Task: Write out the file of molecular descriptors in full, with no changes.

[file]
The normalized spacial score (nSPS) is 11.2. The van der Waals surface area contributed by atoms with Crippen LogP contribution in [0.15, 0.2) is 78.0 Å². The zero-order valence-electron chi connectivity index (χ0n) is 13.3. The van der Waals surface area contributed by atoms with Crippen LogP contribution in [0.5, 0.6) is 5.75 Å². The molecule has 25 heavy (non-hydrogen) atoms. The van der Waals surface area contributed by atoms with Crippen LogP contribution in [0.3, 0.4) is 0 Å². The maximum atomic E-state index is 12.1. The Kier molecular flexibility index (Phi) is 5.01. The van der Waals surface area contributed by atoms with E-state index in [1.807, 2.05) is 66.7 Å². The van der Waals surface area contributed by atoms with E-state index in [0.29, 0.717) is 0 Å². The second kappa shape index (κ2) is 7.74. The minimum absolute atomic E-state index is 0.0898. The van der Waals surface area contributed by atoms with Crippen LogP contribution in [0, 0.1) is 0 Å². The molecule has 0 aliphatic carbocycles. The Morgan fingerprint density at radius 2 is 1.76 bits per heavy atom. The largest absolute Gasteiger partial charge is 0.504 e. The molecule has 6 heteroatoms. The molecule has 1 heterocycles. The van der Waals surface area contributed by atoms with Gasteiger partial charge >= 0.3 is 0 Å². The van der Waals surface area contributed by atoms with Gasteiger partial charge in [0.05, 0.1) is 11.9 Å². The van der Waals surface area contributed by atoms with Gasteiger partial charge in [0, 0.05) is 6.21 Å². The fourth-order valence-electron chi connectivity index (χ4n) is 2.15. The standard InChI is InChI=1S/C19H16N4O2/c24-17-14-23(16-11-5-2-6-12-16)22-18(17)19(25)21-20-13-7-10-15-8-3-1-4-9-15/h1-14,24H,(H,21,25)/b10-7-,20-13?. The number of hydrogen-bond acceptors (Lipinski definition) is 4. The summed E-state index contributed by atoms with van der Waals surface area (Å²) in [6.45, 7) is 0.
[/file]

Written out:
The normalized spacial score (nSPS) is 11.2. The van der Waals surface area contributed by atoms with Crippen LogP contribution in [0.15, 0.2) is 78.0 Å². The zero-order valence-electron chi connectivity index (χ0n) is 13.3. The van der Waals surface area contributed by atoms with Crippen LogP contribution in [0.5, 0.6) is 5.75 Å². The molecule has 25 heavy (non-hydrogen) atoms. The van der Waals surface area contributed by atoms with Crippen LogP contribution in [0.3, 0.4) is 0 Å². The maximum atomic E-state index is 12.1. The Kier molecular flexibility index (Phi) is 5.01. The van der Waals surface area contributed by atoms with E-state index in [1.807, 2.05) is 66.7 Å². The van der Waals surface area contributed by atoms with E-state index in [0.29, 0.717) is 0 Å². The second kappa shape index (κ2) is 7.74. The minimum absolute atomic E-state index is 0.0898. The van der Waals surface area contributed by atoms with Crippen LogP contribution in [0, 0.1) is 0 Å². The molecule has 0 aliphatic carbocycles. The Morgan fingerprint density at radius 2 is 1.76 bits per heavy atom. The largest absolute Gasteiger partial charge is 0.504 e. The molecule has 6 heteroatoms. The molecule has 1 heterocycles. The van der Waals surface area contributed by atoms with Gasteiger partial charge >= 0.3 is 0 Å². The van der Waals surface area contributed by atoms with Gasteiger partial charge in [0.05, 0.1) is 11.9 Å². The van der Waals surface area contributed by atoms with Gasteiger partial charge in [0, 0.05) is 6.21 Å². The fourth-order valence-electron chi connectivity index (χ4n) is 2.15. The standard InChI is InChI=1S/C19H16N4O2/c24-17-14-23(16-11-5-2-6-12-16)22-18(17)19(25)21-20-13-7-10-15-8-3-1-4-9-15/h1-14,24H,(H,21,25)/b10-7-,20-13?. The number of hydrogen-bond acceptors (Lipinski definition) is 4. The summed E-state index contributed by atoms with van der Waals surface area (Å²) in [6.45, 7) is 0.